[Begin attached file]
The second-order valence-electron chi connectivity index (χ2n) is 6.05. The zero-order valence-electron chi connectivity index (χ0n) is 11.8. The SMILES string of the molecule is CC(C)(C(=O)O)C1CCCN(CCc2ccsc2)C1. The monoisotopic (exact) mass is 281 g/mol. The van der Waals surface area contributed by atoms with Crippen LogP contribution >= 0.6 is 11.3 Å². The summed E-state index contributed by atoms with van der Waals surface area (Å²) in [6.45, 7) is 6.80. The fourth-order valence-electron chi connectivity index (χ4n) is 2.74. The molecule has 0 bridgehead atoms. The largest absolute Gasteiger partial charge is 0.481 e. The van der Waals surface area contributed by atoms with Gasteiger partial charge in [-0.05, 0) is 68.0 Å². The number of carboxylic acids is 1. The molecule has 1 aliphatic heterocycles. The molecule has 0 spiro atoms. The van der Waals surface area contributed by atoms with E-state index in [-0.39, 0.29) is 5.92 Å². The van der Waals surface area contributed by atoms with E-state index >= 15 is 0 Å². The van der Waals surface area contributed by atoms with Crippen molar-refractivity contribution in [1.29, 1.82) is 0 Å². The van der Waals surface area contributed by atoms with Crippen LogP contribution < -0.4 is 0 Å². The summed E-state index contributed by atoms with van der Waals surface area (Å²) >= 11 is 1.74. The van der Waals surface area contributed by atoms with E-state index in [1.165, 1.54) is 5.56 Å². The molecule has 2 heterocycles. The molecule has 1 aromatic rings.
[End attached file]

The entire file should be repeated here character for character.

The second-order valence-electron chi connectivity index (χ2n) is 6.05. The zero-order valence-electron chi connectivity index (χ0n) is 11.8. The SMILES string of the molecule is CC(C)(C(=O)O)C1CCCN(CCc2ccsc2)C1. The monoisotopic (exact) mass is 281 g/mol. The van der Waals surface area contributed by atoms with Crippen LogP contribution >= 0.6 is 11.3 Å². The summed E-state index contributed by atoms with van der Waals surface area (Å²) in [6.45, 7) is 6.80. The fourth-order valence-electron chi connectivity index (χ4n) is 2.74. The molecule has 0 bridgehead atoms. The largest absolute Gasteiger partial charge is 0.481 e. The van der Waals surface area contributed by atoms with Gasteiger partial charge in [-0.05, 0) is 68.0 Å². The number of carboxylic acids is 1. The molecule has 1 aliphatic heterocycles. The molecule has 0 spiro atoms. The van der Waals surface area contributed by atoms with E-state index in [-0.39, 0.29) is 5.92 Å². The van der Waals surface area contributed by atoms with E-state index >= 15 is 0 Å². The van der Waals surface area contributed by atoms with Crippen molar-refractivity contribution in [1.29, 1.82) is 0 Å². The van der Waals surface area contributed by atoms with Crippen LogP contribution < -0.4 is 0 Å². The summed E-state index contributed by atoms with van der Waals surface area (Å²) >= 11 is 1.74. The van der Waals surface area contributed by atoms with E-state index in [1.165, 1.54) is 5.56 Å². The molecule has 2 heterocycles. The molecule has 1 aromatic rings.